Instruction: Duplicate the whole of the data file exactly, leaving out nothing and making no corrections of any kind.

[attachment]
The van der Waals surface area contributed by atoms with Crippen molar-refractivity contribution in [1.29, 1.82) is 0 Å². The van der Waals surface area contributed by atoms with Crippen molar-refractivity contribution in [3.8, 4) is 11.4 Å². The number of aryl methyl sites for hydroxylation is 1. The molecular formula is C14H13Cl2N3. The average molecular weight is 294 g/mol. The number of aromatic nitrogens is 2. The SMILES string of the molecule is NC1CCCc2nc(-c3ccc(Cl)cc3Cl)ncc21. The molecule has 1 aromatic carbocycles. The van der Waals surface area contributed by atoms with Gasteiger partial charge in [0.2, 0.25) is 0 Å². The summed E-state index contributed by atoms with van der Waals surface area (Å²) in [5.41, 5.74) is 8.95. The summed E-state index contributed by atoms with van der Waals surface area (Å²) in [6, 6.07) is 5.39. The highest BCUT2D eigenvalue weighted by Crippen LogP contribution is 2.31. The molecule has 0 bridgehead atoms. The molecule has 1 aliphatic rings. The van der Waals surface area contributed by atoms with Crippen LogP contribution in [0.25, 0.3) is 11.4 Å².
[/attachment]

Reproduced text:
The van der Waals surface area contributed by atoms with Crippen molar-refractivity contribution in [1.29, 1.82) is 0 Å². The van der Waals surface area contributed by atoms with Crippen molar-refractivity contribution in [3.8, 4) is 11.4 Å². The number of aryl methyl sites for hydroxylation is 1. The molecular formula is C14H13Cl2N3. The average molecular weight is 294 g/mol. The number of aromatic nitrogens is 2. The SMILES string of the molecule is NC1CCCc2nc(-c3ccc(Cl)cc3Cl)ncc21. The molecule has 1 aromatic carbocycles. The van der Waals surface area contributed by atoms with Gasteiger partial charge in [0.2, 0.25) is 0 Å². The summed E-state index contributed by atoms with van der Waals surface area (Å²) in [5.41, 5.74) is 8.95. The summed E-state index contributed by atoms with van der Waals surface area (Å²) in [6, 6.07) is 5.39. The highest BCUT2D eigenvalue weighted by Crippen LogP contribution is 2.31. The molecule has 0 bridgehead atoms. The molecule has 1 aliphatic rings. The van der Waals surface area contributed by atoms with Crippen LogP contribution in [0.25, 0.3) is 11.4 Å².